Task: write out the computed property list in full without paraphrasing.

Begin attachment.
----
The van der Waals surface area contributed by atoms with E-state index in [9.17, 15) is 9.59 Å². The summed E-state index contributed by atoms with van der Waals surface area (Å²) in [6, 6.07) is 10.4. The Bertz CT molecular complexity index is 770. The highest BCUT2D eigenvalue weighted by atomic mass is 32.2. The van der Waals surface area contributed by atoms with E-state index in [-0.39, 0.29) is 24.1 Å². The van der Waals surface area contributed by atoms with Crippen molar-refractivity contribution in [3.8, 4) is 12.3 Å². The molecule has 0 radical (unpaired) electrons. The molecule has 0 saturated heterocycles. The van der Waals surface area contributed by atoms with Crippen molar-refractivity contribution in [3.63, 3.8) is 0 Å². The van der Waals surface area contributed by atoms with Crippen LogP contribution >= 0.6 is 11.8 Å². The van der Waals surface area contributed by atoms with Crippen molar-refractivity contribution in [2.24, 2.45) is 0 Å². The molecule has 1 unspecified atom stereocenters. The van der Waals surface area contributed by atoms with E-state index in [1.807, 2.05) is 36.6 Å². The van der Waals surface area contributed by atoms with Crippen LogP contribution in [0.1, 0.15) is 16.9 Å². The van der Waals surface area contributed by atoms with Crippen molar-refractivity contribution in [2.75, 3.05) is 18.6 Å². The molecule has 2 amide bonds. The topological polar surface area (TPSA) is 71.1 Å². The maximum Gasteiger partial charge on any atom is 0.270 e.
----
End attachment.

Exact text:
The van der Waals surface area contributed by atoms with E-state index in [9.17, 15) is 9.59 Å². The summed E-state index contributed by atoms with van der Waals surface area (Å²) in [6, 6.07) is 10.4. The Bertz CT molecular complexity index is 770. The highest BCUT2D eigenvalue weighted by atomic mass is 32.2. The van der Waals surface area contributed by atoms with E-state index in [-0.39, 0.29) is 24.1 Å². The van der Waals surface area contributed by atoms with Crippen molar-refractivity contribution in [3.8, 4) is 12.3 Å². The molecule has 0 radical (unpaired) electrons. The molecule has 0 saturated heterocycles. The van der Waals surface area contributed by atoms with Crippen molar-refractivity contribution in [3.63, 3.8) is 0 Å². The van der Waals surface area contributed by atoms with Crippen LogP contribution >= 0.6 is 11.8 Å². The van der Waals surface area contributed by atoms with Crippen molar-refractivity contribution in [2.24, 2.45) is 0 Å². The molecule has 1 unspecified atom stereocenters. The van der Waals surface area contributed by atoms with E-state index in [1.807, 2.05) is 36.6 Å². The van der Waals surface area contributed by atoms with Crippen LogP contribution in [0.1, 0.15) is 16.9 Å². The van der Waals surface area contributed by atoms with Crippen molar-refractivity contribution in [2.75, 3.05) is 18.6 Å². The molecule has 2 amide bonds. The topological polar surface area (TPSA) is 71.1 Å². The maximum Gasteiger partial charge on any atom is 0.270 e.